The simpler way to calculate points pricing though is to use Qantas’ own points calculator, which you can find here.
Here are some of the price-points for the key routes mentioned above:
|Route||Qantas Points one-way|
|Economy||Business Class||First Class|
|Australia - NZ, e.g. Sydney - Christchurch||18,000||36,000||54,000|
|Australia - Asia, e.g. Melbourne/Brisbane - Singapore||28,000||60,000||90,000|
|East Coast - Dubai||45,000||90,000||135,000|
|Adelaide - Dubai||40,000||80,000||120,000|
|Perth - Dubai||35,000||70,000||105,000|
With Emirates, it can absolutely make sense—in terms of travel time and routings—to fly beyond Dubai and travel onwards to Europe (definitely), Africa (especially North and Central African countries), South or North America (especially if departing from the Aussie West Coast, or travelling to the US East Coast).
For the longest multi-flight itineraries (9,601-15,000 miles), you will spend a maximum of 128,000 Qantas Points in Business Class or 192,000 Qantas Points for Emirates First Class.
So that is for itineraries (with no stopovers) such as:
- Sydney – Dubai – New York
- Melbourne – Dubai – London
- Perth – Dubai – Rio de Janeiro
Taxes and fees are comparable to what you’d pay for a Qantas flight redemption—so they’re not cheap.
When you shouldn’t use Qantas Points to fly with Emirates
Where you won’t be able to use Qantas Points effectively to fly with Emirates is, of course, where it doesn’t make economical sense to do so in terms of time and points spent. Outside of Bangkok and Singapore to North and Southeast Asian destinations or China, or from the Aussie East Coast to US West Coast, for example.
As a result, if you spot a good deal on a paid Economy fare, that’s probably going to be better value than using points for Economy travel (as it will include the taxes in the price you’re paying). That’s not to say using points for Economy flights is never good value—in some cases, it definitely can if paid fares are high on a particular route or in peak periods.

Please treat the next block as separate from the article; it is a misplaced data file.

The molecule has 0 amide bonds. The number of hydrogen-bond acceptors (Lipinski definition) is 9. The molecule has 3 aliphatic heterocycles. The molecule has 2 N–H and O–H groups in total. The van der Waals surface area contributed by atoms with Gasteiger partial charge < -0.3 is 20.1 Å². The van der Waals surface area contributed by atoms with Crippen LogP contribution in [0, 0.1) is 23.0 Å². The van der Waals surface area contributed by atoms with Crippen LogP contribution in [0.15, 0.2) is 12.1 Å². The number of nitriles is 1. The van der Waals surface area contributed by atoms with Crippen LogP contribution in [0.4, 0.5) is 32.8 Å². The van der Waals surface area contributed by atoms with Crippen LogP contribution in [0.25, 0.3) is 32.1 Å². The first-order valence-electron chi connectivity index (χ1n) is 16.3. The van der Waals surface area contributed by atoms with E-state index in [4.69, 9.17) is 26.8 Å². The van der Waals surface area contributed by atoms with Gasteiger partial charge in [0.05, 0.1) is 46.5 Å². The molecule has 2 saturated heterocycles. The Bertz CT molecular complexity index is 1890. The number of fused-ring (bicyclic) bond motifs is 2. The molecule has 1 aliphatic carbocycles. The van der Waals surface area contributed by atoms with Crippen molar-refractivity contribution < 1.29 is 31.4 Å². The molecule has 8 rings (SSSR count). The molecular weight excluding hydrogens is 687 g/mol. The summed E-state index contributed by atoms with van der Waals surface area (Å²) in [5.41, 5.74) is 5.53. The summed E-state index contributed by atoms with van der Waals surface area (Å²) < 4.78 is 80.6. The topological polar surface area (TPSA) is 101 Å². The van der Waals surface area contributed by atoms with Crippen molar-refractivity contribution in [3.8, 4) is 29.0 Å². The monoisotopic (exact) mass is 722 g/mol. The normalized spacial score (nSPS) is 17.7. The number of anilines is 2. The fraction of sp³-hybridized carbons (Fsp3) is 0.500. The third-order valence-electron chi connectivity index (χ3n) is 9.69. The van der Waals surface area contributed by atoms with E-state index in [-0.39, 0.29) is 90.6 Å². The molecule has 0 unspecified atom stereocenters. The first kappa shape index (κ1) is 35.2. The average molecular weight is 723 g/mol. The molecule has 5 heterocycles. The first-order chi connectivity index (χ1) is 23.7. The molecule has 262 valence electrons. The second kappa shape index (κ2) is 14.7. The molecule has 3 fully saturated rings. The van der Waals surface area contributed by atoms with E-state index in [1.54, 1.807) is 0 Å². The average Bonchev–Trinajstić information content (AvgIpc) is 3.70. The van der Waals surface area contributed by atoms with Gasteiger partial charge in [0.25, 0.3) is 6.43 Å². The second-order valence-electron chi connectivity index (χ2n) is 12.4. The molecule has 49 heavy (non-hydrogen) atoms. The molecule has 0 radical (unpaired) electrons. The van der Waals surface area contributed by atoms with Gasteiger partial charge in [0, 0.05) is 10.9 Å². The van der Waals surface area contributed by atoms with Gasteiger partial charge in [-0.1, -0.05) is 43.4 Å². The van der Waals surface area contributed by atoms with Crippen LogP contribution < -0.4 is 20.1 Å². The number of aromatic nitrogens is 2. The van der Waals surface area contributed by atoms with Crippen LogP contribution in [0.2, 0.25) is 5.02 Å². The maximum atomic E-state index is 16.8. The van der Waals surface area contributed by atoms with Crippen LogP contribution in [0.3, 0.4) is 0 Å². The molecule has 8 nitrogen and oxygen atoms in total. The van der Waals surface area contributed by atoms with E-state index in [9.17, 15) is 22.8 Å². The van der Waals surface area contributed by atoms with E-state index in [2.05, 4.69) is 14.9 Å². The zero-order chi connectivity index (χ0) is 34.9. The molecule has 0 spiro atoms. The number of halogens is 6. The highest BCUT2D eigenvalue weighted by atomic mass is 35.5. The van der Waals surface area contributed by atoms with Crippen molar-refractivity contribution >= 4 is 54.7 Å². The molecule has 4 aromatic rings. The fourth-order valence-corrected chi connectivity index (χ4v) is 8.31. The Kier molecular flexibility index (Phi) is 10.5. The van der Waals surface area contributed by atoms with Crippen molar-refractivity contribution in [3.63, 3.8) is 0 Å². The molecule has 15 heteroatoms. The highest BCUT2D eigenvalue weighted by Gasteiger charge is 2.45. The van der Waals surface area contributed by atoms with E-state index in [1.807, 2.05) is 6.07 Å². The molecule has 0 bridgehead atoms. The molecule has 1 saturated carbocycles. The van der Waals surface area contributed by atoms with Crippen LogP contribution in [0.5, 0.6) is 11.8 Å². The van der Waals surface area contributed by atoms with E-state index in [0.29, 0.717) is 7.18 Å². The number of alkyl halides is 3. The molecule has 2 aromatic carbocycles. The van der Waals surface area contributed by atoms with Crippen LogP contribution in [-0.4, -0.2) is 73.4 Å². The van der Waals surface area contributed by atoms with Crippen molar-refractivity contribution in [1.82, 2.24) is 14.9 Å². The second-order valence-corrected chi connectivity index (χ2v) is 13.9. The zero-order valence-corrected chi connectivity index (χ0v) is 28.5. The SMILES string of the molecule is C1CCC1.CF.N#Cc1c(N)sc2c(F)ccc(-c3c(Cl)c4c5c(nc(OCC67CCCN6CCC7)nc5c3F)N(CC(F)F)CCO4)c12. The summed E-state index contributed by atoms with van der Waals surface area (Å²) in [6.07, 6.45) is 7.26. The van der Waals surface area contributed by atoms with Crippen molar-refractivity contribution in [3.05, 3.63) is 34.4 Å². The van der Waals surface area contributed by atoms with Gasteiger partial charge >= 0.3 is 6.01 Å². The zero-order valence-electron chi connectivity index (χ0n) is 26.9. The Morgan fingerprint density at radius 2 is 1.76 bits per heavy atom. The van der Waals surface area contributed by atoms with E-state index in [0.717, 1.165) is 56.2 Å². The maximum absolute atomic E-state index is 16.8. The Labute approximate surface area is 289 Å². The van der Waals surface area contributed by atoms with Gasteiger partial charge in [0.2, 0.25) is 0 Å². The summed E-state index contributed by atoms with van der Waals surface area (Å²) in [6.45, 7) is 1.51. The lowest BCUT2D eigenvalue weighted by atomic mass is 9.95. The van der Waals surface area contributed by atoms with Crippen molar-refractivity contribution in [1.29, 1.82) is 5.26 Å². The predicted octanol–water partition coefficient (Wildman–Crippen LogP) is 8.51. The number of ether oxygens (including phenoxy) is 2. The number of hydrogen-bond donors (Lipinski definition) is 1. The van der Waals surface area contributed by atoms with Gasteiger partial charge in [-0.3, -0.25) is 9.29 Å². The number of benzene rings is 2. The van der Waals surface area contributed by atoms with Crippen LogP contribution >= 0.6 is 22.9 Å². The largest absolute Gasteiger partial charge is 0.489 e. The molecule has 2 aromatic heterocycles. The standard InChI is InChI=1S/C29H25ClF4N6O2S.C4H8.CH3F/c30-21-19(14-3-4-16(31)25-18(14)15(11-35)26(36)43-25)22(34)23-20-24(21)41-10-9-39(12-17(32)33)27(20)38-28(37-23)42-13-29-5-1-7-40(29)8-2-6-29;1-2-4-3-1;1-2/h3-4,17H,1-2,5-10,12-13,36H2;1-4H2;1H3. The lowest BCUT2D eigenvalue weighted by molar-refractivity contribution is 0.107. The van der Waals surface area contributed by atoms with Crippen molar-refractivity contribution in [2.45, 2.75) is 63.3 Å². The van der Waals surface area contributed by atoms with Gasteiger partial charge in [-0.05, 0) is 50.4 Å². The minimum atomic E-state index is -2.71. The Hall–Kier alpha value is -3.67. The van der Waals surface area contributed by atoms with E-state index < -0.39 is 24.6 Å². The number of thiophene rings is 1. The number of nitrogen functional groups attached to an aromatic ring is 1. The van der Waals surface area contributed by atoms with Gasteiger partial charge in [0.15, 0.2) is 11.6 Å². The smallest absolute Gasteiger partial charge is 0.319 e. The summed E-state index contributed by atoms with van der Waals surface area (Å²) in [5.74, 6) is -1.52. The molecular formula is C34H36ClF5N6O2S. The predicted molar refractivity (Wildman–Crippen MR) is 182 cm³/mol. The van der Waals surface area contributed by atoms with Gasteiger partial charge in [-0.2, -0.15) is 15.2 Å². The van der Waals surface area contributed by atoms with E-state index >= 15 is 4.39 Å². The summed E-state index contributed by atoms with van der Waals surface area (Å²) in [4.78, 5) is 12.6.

But this is why we focus our best uses of points on Business and First Class—as paid fares are much, much higher in those cabins, so while you need more points to redeem for them, you’ll get a much higher value cents per point value out of your points—and it’s a much more fun way to travel too, if you can earn and save the points with this in mind.
Note that you cannot use Qantas Points to upgrade Emirates tickets purchased with cash.
How to research and book Emirates flights using Qantas Points
All this information is well and good, but you need to be able to act on it and make the purchase. Thankfully, Qantas.com is generally an excellent search tool for Emirates award flights.
Emirates award seats should appear to Qantas members 330 days before departure but I have seen up to 335 days, so it may pay to check a little early.
I prefer starting by going straight to the Qantas.com multi-city search tool here, regardless of whether I am searching for a multi-city itinerary.
Make sure you check the box to show Classic Flight Reward cities, and to Search Classic Flight Rewards.
If you want a flexible date search, check that box too—but this can be annoying if you aren’t actually flexible with your dates, as it adds an extra step to get to the actual flight results.
On clicking Search, you’ll then be prompted to log in with Qantas Frequent Flyer account credentials, and then you can start seeing flight results. In this example, I am looking at Sydney to Dubai in just a few weeks time.
Flights that begin with the EK airline code, e.g. EK419, are operated by Emirates. Qantas.com also clearly states this, and has a small Emirates logo icon in the results too.
Something you should look at closely, especially when searching for Sydney and Melbourne departures, is the number of stops on the routes returned. This is in small text near the flight details.
With Emirates operating flights from Sydney, Melbourne and Brisbane to Dubai that also stop in Southeast Asia, if you want to go to Dubai or beyond then those one-stoppers are not desirable—unless you feel like ‘maximising’ your time and fun in Emirates Business or First Class.
From here, if you have enough Qantas Points in your account you can then get a quote for the taxes and fees along with the required points. If you don’t have enough points in your account yet, give Qantas a call to find out and scope out the additional costs so you’re fully prepped.
Qantas, to their credit, have made using Qantas Points for Emirates flights very simple and attractively-priced compared to their own flights as a key Qantas Frequent Flyer partner.
Targeting your points earn strategies and redemption goals toward Emirates flights to Asia, Europe, New Zealand or even the US is a great way to maximise the return from your Qantas Points.
And for inspiration, here are some of the cheapest Qantas Points redemptions for luxurious Emirates flights.